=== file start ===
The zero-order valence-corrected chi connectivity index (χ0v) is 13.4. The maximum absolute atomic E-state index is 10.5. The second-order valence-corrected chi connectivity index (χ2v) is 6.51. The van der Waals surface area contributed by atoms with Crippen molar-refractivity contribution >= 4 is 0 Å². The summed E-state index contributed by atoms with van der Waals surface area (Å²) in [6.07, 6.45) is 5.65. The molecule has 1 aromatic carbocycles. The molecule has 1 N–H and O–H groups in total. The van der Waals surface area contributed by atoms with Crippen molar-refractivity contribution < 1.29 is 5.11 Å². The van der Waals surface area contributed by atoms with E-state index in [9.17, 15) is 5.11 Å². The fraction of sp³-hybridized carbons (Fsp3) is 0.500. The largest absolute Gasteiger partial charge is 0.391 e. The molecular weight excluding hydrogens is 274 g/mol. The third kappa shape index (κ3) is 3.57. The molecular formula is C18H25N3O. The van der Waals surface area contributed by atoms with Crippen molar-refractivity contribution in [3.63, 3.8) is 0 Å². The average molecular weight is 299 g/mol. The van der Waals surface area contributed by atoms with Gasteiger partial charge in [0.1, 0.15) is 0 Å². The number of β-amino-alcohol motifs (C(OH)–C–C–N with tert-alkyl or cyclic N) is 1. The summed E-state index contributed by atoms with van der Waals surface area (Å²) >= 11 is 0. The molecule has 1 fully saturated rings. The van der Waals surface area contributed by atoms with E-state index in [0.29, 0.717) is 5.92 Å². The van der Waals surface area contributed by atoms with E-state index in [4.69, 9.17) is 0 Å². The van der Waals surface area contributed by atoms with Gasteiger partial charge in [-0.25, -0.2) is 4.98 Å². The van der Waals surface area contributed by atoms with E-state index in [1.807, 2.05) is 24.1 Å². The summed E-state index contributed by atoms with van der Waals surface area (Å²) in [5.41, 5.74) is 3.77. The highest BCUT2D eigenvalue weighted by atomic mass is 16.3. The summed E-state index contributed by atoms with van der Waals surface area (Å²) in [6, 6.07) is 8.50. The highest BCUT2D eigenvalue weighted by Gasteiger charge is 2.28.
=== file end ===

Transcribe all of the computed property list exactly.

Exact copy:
The zero-order valence-corrected chi connectivity index (χ0v) is 13.4. The maximum absolute atomic E-state index is 10.5. The second-order valence-corrected chi connectivity index (χ2v) is 6.51. The van der Waals surface area contributed by atoms with Crippen molar-refractivity contribution >= 4 is 0 Å². The summed E-state index contributed by atoms with van der Waals surface area (Å²) in [6.07, 6.45) is 5.65. The molecule has 1 aromatic carbocycles. The molecule has 1 N–H and O–H groups in total. The van der Waals surface area contributed by atoms with Crippen molar-refractivity contribution < 1.29 is 5.11 Å². The van der Waals surface area contributed by atoms with E-state index in [9.17, 15) is 5.11 Å². The fraction of sp³-hybridized carbons (Fsp3) is 0.500. The largest absolute Gasteiger partial charge is 0.391 e. The molecular weight excluding hydrogens is 274 g/mol. The third kappa shape index (κ3) is 3.57. The molecular formula is C18H25N3O. The van der Waals surface area contributed by atoms with Crippen molar-refractivity contribution in [3.63, 3.8) is 0 Å². The average molecular weight is 299 g/mol. The van der Waals surface area contributed by atoms with Gasteiger partial charge in [0.1, 0.15) is 0 Å². The number of β-amino-alcohol motifs (C(OH)–C–C–N with tert-alkyl or cyclic N) is 1. The summed E-state index contributed by atoms with van der Waals surface area (Å²) >= 11 is 0. The molecule has 1 fully saturated rings. The van der Waals surface area contributed by atoms with E-state index in [0.29, 0.717) is 5.92 Å². The van der Waals surface area contributed by atoms with E-state index in [4.69, 9.17) is 0 Å². The van der Waals surface area contributed by atoms with Gasteiger partial charge in [-0.25, -0.2) is 4.98 Å². The van der Waals surface area contributed by atoms with E-state index in [1.807, 2.05) is 24.1 Å². The summed E-state index contributed by atoms with van der Waals surface area (Å²) in [5.41, 5.74) is 3.77. The highest BCUT2D eigenvalue weighted by atomic mass is 16.3. The summed E-state index contributed by atoms with van der Waals surface area (Å²) in [6, 6.07) is 8.50. The highest BCUT2D eigenvalue weighted by Gasteiger charge is 2.28.